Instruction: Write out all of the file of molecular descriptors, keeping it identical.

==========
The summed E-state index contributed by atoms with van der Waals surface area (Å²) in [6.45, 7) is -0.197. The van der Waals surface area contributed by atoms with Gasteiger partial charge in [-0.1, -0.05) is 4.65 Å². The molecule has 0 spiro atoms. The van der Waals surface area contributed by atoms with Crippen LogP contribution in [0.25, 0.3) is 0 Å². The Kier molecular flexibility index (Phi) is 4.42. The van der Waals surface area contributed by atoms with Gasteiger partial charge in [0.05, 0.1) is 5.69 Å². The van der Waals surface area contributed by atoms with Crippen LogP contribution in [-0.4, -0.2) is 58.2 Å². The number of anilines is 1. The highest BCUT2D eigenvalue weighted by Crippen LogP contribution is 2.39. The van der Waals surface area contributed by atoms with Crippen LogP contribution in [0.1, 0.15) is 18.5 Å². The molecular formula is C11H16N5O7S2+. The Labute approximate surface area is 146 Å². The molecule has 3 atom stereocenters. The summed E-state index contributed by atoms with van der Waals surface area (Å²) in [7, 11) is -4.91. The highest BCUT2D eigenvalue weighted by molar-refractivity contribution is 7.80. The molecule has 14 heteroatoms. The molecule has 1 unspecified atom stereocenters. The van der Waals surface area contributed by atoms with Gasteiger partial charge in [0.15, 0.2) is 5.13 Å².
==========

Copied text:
The summed E-state index contributed by atoms with van der Waals surface area (Å²) in [6.45, 7) is -0.197. The van der Waals surface area contributed by atoms with Gasteiger partial charge in [-0.1, -0.05) is 4.65 Å². The molecule has 0 spiro atoms. The van der Waals surface area contributed by atoms with Crippen LogP contribution in [0.25, 0.3) is 0 Å². The Kier molecular flexibility index (Phi) is 4.42. The van der Waals surface area contributed by atoms with Gasteiger partial charge in [0.05, 0.1) is 5.69 Å². The van der Waals surface area contributed by atoms with Crippen LogP contribution in [-0.4, -0.2) is 58.2 Å². The number of anilines is 1. The highest BCUT2D eigenvalue weighted by Crippen LogP contribution is 2.39. The van der Waals surface area contributed by atoms with Crippen LogP contribution in [0.1, 0.15) is 18.5 Å². The molecular formula is C11H16N5O7S2+. The Labute approximate surface area is 146 Å². The molecule has 3 atom stereocenters. The summed E-state index contributed by atoms with van der Waals surface area (Å²) in [7, 11) is -4.91. The highest BCUT2D eigenvalue weighted by molar-refractivity contribution is 7.80. The molecule has 14 heteroatoms. The molecule has 1 unspecified atom stereocenters. The van der Waals surface area contributed by atoms with Gasteiger partial charge in [0.15, 0.2) is 5.13 Å².